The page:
Terry was named as the face of L’Oreal in 2008, and has graced the covers of numerous magazines over the years such as Elle, Cosmopolitan, Marie Claire and True Love Magazine. In 2011, she landed a recurring role of a heart surgeon in the popular international soapie ‘The Bold and the Beautiful’.
She now has her own production company called Leading Lady Productions, which recently produced ‘Ayanda and the Mechanic’, a film which was honored with The Special Jury Prize at the 2015 LA Film Festival.
Lola Monroe, real name Fershgenet Melaku, is a hip hop artist of Ethiopian and Trinidadian descent living in the United States. Lola is also an actress and a former model.
Born in Addis Ababa and raised in Washington D.C, her interest in the arts was sparked when she started writing poems and songs at the age of 12. Lola burst into the music scene with her first mix titled ‘Boss Bitch’s World’, followed by ‘The Lola Monroe Chronicles’ and a collaborative tape with the now-incarcerated Lil’ Boosie, called ‘The Untouchables’. These mixtapes led her to a BET’s Best Female Hip Hop Artist nomination in 2011. That same year she was signed to Wiz Khalifa’s Taylor Gang label, which houses artists such as Ty Dollar $ign and and Juicy, but parted ways with the label after two years.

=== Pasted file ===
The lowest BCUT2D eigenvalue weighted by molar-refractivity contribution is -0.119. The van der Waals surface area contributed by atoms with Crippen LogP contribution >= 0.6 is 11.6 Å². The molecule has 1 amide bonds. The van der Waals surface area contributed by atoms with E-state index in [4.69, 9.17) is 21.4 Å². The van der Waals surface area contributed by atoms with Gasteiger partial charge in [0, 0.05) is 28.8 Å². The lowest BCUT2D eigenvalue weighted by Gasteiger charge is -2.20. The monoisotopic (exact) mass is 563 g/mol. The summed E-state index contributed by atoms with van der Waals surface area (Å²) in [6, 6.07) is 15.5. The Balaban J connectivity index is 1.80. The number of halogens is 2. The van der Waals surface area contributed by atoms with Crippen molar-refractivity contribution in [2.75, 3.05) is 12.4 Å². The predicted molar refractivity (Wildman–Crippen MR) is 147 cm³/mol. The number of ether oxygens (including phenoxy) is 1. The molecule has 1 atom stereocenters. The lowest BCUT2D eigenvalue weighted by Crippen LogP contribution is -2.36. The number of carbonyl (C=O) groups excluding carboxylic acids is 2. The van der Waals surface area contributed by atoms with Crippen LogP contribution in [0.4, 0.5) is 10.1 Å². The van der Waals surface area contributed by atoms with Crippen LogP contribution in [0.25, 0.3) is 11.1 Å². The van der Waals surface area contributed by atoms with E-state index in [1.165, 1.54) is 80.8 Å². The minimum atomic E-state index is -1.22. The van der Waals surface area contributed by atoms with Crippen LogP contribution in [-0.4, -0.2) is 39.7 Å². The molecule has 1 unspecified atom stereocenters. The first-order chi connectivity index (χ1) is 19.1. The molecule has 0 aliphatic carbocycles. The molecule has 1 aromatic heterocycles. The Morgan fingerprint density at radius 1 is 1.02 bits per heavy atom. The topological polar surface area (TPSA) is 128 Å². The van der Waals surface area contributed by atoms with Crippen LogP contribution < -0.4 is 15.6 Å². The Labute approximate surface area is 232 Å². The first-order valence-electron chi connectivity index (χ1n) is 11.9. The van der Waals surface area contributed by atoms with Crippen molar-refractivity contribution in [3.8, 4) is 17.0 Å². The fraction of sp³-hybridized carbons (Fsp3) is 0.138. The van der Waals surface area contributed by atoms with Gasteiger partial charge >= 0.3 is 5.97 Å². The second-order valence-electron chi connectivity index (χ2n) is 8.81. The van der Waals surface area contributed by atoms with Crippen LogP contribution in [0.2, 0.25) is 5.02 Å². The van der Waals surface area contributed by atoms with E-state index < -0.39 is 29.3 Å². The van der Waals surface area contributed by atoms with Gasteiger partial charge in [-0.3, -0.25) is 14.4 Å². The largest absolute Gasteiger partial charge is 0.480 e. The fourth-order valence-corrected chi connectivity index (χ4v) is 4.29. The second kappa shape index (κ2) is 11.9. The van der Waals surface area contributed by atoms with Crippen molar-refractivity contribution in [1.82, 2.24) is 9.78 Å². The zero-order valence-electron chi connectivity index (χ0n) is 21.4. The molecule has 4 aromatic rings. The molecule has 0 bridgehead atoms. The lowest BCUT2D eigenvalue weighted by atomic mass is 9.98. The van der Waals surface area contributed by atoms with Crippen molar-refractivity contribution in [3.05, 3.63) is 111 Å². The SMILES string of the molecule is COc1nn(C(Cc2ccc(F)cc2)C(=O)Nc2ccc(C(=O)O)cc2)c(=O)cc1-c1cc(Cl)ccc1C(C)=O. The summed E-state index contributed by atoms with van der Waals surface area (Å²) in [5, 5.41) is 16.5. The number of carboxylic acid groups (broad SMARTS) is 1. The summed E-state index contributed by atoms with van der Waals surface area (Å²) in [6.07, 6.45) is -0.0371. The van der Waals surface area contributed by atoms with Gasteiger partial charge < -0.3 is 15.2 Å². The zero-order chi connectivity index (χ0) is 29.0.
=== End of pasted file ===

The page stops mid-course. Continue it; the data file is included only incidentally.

Lola got her first big break when she was discovered by her manager’s partner who was a photographer. She did her first modeling publication work, and was soon spotted by rapper 50 Cent who then featured her in his artists’ music videos. She also created the Bosset movement, which is a social movement centered about female empowerment. In an interview with Global Grind, she revealed that one of her darkest moments was being abused by an uncle that she was living with when she was a teen. This experience led her to establish the Triumphant Angel Foundation, which focuses on helping those affected by abuse.
Nigeria’s popular female music artist Tiwa Savage started her music career started when she was a member of her high school band and began writing her own songs. At the age of 16 she landed an opportunity to be a back-up singer for George Michael, which lead to more singing opportunities with prominent artists such as Mary J. Blige, Chaka Khan and Kelly Clarkson. She also has background vocal credits on Whitney Houston’s album ‘I Look To You’, and is signed to Sony ATV as a songwriter. Tiwa co-wrote Fantasia’s ‘Collard Greens and Cornbread’ track on the Grammy nominated album ‘Back To Me’, as well as Monica’s ‘New Life’.